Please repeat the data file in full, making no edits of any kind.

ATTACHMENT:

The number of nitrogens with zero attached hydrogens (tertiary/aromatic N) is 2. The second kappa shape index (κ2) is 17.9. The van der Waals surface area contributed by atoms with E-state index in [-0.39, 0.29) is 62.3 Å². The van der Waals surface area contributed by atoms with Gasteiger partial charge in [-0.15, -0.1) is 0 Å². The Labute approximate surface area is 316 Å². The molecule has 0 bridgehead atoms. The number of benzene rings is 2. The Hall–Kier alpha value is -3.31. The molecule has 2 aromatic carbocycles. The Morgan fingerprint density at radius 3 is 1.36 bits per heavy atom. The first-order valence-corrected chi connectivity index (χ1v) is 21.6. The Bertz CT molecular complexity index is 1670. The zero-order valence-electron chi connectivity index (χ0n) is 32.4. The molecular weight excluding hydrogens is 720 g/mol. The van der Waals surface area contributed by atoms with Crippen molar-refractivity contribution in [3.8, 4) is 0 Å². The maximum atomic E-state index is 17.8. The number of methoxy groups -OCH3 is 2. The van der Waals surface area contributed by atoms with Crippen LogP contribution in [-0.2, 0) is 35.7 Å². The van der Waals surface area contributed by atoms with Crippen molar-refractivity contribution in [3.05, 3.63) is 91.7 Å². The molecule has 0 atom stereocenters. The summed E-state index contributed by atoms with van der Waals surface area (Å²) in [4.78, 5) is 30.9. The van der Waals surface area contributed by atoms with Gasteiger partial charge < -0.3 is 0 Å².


The number of nitrogens with zero attached hydrogens (tertiary/aromatic N) is 2. The second kappa shape index (κ2) is 17.9. The van der Waals surface area contributed by atoms with E-state index in [-0.39, 0.29) is 62.3 Å². The van der Waals surface area contributed by atoms with Gasteiger partial charge in [-0.15, -0.1) is 0 Å². The Labute approximate surface area is 316 Å². The molecule has 0 bridgehead atoms. The number of benzene rings is 2. The Hall–Kier alpha value is -3.31. The molecule has 2 aromatic carbocycles. The Morgan fingerprint density at radius 3 is 1.36 bits per heavy atom. The first-order valence-corrected chi connectivity index (χ1v) is 21.6. The Bertz CT molecular complexity index is 1670. The zero-order valence-electron chi connectivity index (χ0n) is 32.4. The molecular weight excluding hydrogens is 720 g/mol. The van der Waals surface area contributed by atoms with Crippen molar-refractivity contribution in [3.8, 4) is 0 Å². The maximum atomic E-state index is 17.8. The number of methoxy groups -OCH3 is 2. The van der Waals surface area contributed by atoms with Crippen LogP contribution in [-0.2, 0) is 35.7 Å². The van der Waals surface area contributed by atoms with Crippen molar-refractivity contribution in [3.05, 3.63) is 91.7 Å². The molecule has 0 atom stereocenters. The summed E-state index contributed by atoms with van der Waals surface area (Å²) in [4.78, 5) is 30.9. The van der Waals surface area contributed by atoms with Gasteiger partial charge < -0.3 is 0 Å².